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The Xero community has spoken and we’ve listened. We’re pleased to have ticked off 16 of the most requested new features and updates today based on feedback in the threads in Xero Community.
Of those requests, one has a certain … history.
Since I started at Xero over 3 years ago, it’s been the itch in the middle of my back – the one I can’t ignore but is difficult to reach. The issue I’m talking about is the much discussed Unreconcile button on the Account Transactions screen. A seemingly simple problem to solve but one that spawned many a whiteboard session to find a solution we could all agree on.
One of our team caught up with accounting partner Martin Dowse at last month’s Xerocon in Auckland, New Zealand, to discuss Martin’s thoughts on the subject. Martin has been particularly persistent and inventive in trying to get this issue sorted – his latest attempts include vote rigging and smuggling his son into our development team!
I’m sure you’ll be glad to know that amongst the features and updates we’re releasing today we’ve done more than just update Martin’s pet feature request.
The accounting or professional services firm of the future will price its services based on external value provided, not internal efforts generated. One of the most successful methods adopted to implement value pricing is the Fixed Price Agreement (FPA). Essentially, this requires meeting with each of your customers to determine the services they need and want over a given time period.
It is important to keep in mind any FPA drafted between your firm and a customer is the result of a conversation. This is your chance to provide the customer with a customized list of services to meet their specific needs and wants, to offer a fixed price for those services, specify the payment terms, the scope of services to be provided, and any other level of agreement reached.
In delivering cloud-based applications like ours, there are two main ways to reach your customers – the web, and app stores. Digital app stores are a relatively new phenomenon that have only really achieved scale with mobile. For iOS and Android handsets, we’re heading in a native direction where we’re planning to create apps for app store distribution that compete with anything else in the store.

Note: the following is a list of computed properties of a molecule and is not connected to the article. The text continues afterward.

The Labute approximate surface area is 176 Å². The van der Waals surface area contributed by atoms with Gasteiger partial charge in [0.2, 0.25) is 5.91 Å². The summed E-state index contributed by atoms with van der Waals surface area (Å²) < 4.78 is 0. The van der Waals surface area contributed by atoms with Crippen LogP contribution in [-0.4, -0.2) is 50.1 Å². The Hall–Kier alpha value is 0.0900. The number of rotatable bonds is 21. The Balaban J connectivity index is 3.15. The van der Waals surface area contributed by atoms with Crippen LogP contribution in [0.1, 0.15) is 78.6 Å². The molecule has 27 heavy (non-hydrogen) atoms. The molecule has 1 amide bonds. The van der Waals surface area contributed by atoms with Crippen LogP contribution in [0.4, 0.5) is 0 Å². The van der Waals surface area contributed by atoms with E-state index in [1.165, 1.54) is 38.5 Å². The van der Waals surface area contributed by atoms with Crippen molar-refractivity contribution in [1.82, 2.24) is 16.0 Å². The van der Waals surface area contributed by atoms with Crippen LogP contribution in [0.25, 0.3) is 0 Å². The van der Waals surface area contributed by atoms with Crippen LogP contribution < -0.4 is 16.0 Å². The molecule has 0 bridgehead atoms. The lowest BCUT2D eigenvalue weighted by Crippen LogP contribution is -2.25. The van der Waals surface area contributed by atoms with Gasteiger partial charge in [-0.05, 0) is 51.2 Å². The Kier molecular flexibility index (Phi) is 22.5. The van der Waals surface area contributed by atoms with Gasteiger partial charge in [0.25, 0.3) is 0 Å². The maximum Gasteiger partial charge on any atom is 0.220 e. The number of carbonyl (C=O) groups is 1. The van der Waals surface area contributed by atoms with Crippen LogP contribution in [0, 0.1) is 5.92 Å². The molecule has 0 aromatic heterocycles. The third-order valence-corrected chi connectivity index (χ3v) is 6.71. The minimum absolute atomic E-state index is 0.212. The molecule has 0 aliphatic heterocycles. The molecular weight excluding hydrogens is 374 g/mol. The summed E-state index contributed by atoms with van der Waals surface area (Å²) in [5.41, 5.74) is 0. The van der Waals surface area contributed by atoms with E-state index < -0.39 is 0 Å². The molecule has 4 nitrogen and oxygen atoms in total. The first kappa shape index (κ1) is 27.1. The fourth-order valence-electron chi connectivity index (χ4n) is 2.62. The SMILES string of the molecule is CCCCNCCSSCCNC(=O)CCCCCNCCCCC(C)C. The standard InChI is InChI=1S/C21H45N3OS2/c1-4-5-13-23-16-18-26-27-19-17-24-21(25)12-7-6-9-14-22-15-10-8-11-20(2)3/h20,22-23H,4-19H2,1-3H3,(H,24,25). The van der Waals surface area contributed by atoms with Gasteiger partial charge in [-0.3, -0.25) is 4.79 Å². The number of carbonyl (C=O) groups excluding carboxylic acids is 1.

However, we still believe in the web as the application delivery channel that matters in the long term, which is why we’re evolving Xero to perform better on touchscreen devices of all dimensions and sizes. The core Xero application is a web application. Provided you’re using something fairly modern, it shouldn’t be too fussy about the device or browser through which you view it.
In the early days of web development – sites were optimised for a 640 pixel page width. In the late 1990s, this crept up to 800 pixels, and later still to 1024 pixels. Site width crept up – and now with a huge proliferation of smart devices of all sorts and dimensions, a lot of designers are finding it a challenge to slim back down.
Let’s continue where we left off in our last blog post on value-based pricing and go in-depth on how to implement value-based pricing as part of the Moving your practice to the Cloud series. As a reminder, I broke the phasing process down into three: Setup, Implementation, and Follow Through.
Phase 1: Setup
Like any initiative, you need a strategy to succeed. The same applies to value-based pricing. You need to determine what you want to do, how to do it, put safeguards in place and begin the change management process. It all starts with a plan:
Step 1: Be strategic and have an initial plan
The first step is always the hardest one. Where to start? What to do? The best first step is to get educated. Read about it – and if you are reading this blog, you are well on your way. Phone a friend, ask your peers, ask the community. Look at what others have done. There is no need to go the path alone and many have gone down it before you. Learn from their experiences – mistakes and successes.
We sometimes get a bit of stick for a perceived bias toward iOS on smartphones. Are we ignoring the largest smartphone market? There’s so many more Android devices out there, right?
If we focussed on sales figures – it’d be a no-brainer. Android is clearly the platform of choice for buyers of smartphones. Only Android, iOS and Windows Phone really have any maturity as smartphone platforms. iOS sells a handful of models and Windows Phone hasn’t yet captured much of the market. All the diversity and variety in hardware is on the Android platform. If it weren’t for Android, all those telco handset stores would only have half a dozen models on display.
But the reality is that our data tells us our users, the people that buy and are considering buying subscriptions to our software, are predominantly using iOS devices. Visitors to our marketing site are prospective customers who are researching Xero and also existing users who want to login to and use Xero, and they are the sorts of people to read content, to watch video, to read our blog, and so on. The story this tells is that plenty of people might buy Android phones, but a smaller proportion of those people use those phones to browse our site or use our applications.